Routine can become rut, and after a lifetime of sameness, even very small changes to The Way Things Are Done can make people sit up, put their phones away, and pay more attention in lessons and meetings. Church-Hacker hunts for those small ideas that can have an outsize impact.

And now for this week’s idea:

[Read more…]

Changes to PEC coming?

Today I witnessed another significant moment – I received an invitation to participate as a member of the Missionary Executive Council. I am honored. This is one of three key councils of the Church, each led by members of the Twelve. Sister Linda Burton will now serve on the Priesthood and Family Executive Council and Sister Rosemary Wixom will be on the Temple and Family History Executive Council.

And with that President Oscarson’s Facebook announcement lit up the internet as news of this historic event spread. I’m delighted. Women’s voices as a permanent part of these general executive councils is obviously needed. Yay!


But my next question is this, does this open up the way from women becoming a permanent addition to the ward and stake priesthood executive committee that happen throughout the world? [Read more…]

“knowledge, and power, by revelation”

I just learned that a twenty-two-year-old friend of our family died in a car accident this morning. I was immediately wrenched back seven years to when my nephew died. I can still hardly talk about it. I wrote this short piece after I came home from his funeral. In the time since I have researched and written on related topics, I’ve had two more children, and the pain still smolders. God be with my friends as they walk through the valley of the shadow of death. May they know that they are never alone.
[Read more…]

Reach > Grasp = Heaven

Ah, but a man’s reach should exceed his grasp,
Or what’s a heaven for?

–Robert Browning, “Andrea del Sarto”

Robert Browning was the poet laureate of my sophomore year in college. His poetry is the reason that I became an English major. It showed me how fun poems could be. Browning’s major technique, the dramatic monologue, invites readers to piece together a story from the words of a single character. Reading a poem becomes something like solving a puzzle. And there are great intellectual rewards in the solution. [Read more…]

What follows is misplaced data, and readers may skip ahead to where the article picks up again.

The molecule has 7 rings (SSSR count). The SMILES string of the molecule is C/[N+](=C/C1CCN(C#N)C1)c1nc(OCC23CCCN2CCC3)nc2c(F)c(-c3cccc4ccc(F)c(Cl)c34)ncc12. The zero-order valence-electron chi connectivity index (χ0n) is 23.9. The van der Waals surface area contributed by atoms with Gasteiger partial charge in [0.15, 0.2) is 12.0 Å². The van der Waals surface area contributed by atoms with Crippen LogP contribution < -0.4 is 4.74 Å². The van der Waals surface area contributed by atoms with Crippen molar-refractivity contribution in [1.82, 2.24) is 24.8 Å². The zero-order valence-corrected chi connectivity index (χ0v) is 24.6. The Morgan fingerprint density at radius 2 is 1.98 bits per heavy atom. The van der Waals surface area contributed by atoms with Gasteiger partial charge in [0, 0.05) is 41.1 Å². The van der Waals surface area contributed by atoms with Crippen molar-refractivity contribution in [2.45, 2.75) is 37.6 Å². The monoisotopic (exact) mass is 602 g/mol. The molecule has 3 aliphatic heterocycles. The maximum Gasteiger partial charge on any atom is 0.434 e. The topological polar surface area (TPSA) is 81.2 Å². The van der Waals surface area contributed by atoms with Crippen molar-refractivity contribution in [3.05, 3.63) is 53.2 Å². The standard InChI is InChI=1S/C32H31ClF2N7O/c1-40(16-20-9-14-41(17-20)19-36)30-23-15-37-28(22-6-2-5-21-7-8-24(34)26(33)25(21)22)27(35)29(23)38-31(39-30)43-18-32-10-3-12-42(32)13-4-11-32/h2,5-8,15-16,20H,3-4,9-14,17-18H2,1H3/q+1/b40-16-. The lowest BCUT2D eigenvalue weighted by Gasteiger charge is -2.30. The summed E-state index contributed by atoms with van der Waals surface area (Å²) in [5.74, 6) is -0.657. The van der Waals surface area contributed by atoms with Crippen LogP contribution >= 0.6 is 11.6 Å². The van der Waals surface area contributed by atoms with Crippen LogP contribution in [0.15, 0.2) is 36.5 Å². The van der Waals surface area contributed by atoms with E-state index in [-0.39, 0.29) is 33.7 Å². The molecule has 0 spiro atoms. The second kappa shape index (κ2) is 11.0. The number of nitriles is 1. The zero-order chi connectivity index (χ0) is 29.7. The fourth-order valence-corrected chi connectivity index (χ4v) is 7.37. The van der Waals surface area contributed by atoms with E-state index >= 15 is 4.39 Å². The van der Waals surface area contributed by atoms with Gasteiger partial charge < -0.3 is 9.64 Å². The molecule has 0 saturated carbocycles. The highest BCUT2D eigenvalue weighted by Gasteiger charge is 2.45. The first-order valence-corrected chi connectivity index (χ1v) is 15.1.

I Have A Question: Book of Mormon Names

As a new semi-regular feature at BCC, we’ll answer questions from our readers. Have a question you want us to answer? Send us an email!

What’s the best Book of Mormon name to give a kid? I think if you are going to do a BOM name you’ve got to stick with Nephi. That makes it easier for everyone to hate you.

[Read more…]

Your Sunday Brunch Special: Temple Recommend Interview 1856 Style

Want to pass muster back in the day? Here’s a list of [real] questions for you:
[Read more…]

I’m More Than Just Another Pretty Stone

                   A Seer Stone

[Cross Posted from Mormentum]

Even though I retired quite a long time ago, I’ve gotten a lot of attention recently. I’ve heard it all before–you’re impossibly smooth, your roundness is nearly perfect, and your chocolate-colored sworls are positively mesmerizing. I get it; I’m visually quite the catch. But I’m more than just another pretty stone. I have talents and skills, passions and interests, hopes and dreams. I can make a difference in the world. [Read more…]

Sacrifice, Seerstones, and Scripture: On the Irreducible Weirdness of Other People

If I had the power to do such things, I would make a rule that anyone who wanted to write or speak about the Old Testament had to first read the entire Book of Leviticus three times in a modern translation. By my reckoning, this would take care of about 90% of the really stupid things that people say about our oldest standard work–nearly all of which comes from the starting assumption that the people of Ancient Israel were basically like us except without air conditioning. [Read more…]